Finally, regardless of where you live, please support your local arts community. Starving artists everywhere do what we do for people like you. After a year like 2020, your patronage is more important than ever.

5.05.2021

What It’s Like to Be Me: Begin Again Pt 2, Contemplation

If divorce was the lowest point in my life, everything that followed would be an uphill climb. The emphasis here is with the word climb. While my health and happiness improved, it wasn’t an instant or easy transition. It involved a lot of contemplation and introspection. For a while, the only prayer I could manage to pray was “help this all make sense.” So I prayed it over and over until things started making sense.

Before I could become who I am now, I had to rediscover who I was. There was deconstruction and reconstruction. I argued with myself. I argued with God. If I were to build a better me, I had to uproot my flaws and admit my failures. These songs helped me find ways to express my weakest parts.

Wideawake: “Greener
Scott Leger opens this song with a common adage: “They say the grass is greener on the other side.” We all fight against comparison to some extent, and Scott described his battle in the second verse. “I struggle to make progress, it's a never ending fight.” He also says he has “doubts to fill the sky” and “an ocean full of failure.” I can relate.

Showbread: “Age of Insects
Walking back into church as a recent divorcee and newly minted single dad forced me to confront the weight of my mistakes. I often felt small, like a bug walking around “on insect legs beneath an unforgiving sun.” Thankfully, I was surrounded by a community filled with grace. They gave me the freedom to rediscover God and overcome my insecurities. This song brought me full circle, beginning with my circumstance at the time. “Thought you wouldn't recognize me in the black of soot and ash, Don't turn deaf unto my voice, there's one thing I want you to know: I have always loved you, though my life has never said so.” Then it returned me to my first love. It closes with a chorus we sang at church when I was a kid, “I love you Lord and I lift my voice to worship you, oh my soul rejoice, Take joy my King in what you hear, may it be a sweet sweet song in your ear.”

Heath McNease: “'Til We Have Faces
Disclaimer. I don’t like Heath McNease. Because of things I know about him, I don’t want to promote him or his work. I’ve unfollowed all of his social media outlets and deleted any music I’d previously purchased of his. All except this one song. I can’t escape it. Even though I struggle to separate who his is with the art he creates, there’s something about these words that haunted me. “Dead and buried, no respects, and no one cares, none there accept me. I haven't done enough for love, How could love accept me?” Before I could rebuild myself, I had to recognize the self loathing I allowed to take over my identity and embrace the loneliness of divorce as a gift that brought me closer to God. “It's cold and snowy nights that slowly fade from lonely days, but it's worth these frozen veins to see a perfect face. So dig the words right out of us 'til this cage of fragile ribs protecting us is shattered, gladly ground it back to dust.”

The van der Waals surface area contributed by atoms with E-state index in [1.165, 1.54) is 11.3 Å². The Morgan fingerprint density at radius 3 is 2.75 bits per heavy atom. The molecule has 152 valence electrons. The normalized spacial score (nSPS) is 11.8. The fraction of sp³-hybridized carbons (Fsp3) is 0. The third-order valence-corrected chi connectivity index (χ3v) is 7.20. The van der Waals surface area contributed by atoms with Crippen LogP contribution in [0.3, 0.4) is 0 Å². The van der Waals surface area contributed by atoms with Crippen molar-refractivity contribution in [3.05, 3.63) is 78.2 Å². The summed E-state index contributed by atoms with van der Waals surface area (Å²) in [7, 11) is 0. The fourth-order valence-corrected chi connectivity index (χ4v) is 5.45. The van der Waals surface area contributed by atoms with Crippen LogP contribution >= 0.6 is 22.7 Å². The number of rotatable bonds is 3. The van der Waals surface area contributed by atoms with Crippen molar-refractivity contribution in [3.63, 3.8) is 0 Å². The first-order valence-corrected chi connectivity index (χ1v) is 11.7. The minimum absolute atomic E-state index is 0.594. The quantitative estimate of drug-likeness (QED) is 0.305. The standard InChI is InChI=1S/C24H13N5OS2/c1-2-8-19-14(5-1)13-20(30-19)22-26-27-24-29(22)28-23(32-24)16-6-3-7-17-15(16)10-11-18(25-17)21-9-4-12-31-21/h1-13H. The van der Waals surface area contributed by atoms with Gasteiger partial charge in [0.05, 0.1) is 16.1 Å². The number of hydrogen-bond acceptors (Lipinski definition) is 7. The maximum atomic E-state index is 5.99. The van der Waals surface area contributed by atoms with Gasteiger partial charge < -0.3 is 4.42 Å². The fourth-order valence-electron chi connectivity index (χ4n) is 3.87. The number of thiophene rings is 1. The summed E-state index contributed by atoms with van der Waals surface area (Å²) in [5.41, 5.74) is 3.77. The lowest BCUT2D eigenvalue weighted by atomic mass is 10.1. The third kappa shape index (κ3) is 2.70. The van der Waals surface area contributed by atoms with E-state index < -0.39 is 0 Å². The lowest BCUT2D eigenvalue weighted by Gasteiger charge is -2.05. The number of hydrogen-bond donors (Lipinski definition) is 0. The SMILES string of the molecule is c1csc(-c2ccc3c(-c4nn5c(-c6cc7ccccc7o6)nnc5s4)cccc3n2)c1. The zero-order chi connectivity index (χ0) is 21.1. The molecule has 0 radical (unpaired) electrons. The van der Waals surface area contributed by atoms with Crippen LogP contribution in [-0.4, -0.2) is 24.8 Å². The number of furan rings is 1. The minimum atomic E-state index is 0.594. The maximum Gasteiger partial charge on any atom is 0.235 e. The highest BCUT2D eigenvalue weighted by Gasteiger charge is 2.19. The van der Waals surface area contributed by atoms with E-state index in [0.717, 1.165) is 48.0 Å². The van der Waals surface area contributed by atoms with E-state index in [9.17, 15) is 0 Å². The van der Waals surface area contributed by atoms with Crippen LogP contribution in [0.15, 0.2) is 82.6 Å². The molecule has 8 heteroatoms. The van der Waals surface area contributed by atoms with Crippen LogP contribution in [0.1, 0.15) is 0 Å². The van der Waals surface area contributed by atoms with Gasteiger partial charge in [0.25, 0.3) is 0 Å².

Listener: “Wooden Heart (Sea of Mist Called Skaidan)
The person who introduced me to this song described it as a song about grace – something I was in desperate need of at the time. This raw need for grace is laid bare in some of the most beautiful prose I’ve ever heard, “I am the barely-living son of a woman and man who barely made it, but we’re making it taped together on borrowed crutches and new starts, we all have the same holes in our hearts.” This is a song I keep coming back to every time I feel like I’m not good enough. It has made such a huge impact on my life especially the line, “This war-ship is sinking, and I still believe in anchors. Pulling fist fulls of rotten wood from my heart, I still believe in saviors.” Those words will be my next tattoo, with an anchor on one side and a cross on the other.

Demon Hunter: “I Will Fail You
My affinity for this song can be traced back to my brother who was the first to share it with me. As I sought to rebuild a new and better me, this song was my rock bottom looking up. It was on my mind as I forged new friendships. It echoed in my mind every time I made a mistake at work or didn’t live up to my kids’ expectations. I was even humming it to myself as I drove to my first date with Annie. “I will fail you of that I’m sure.” Perhaps I realized the knowledge of eminent failure would push me to do better. Knowing I would fail could have made successes sweeter. Or maybe my mindset took away the burden of trying to be perfect so I wouldn’t beat myself up for failing to attain perfection.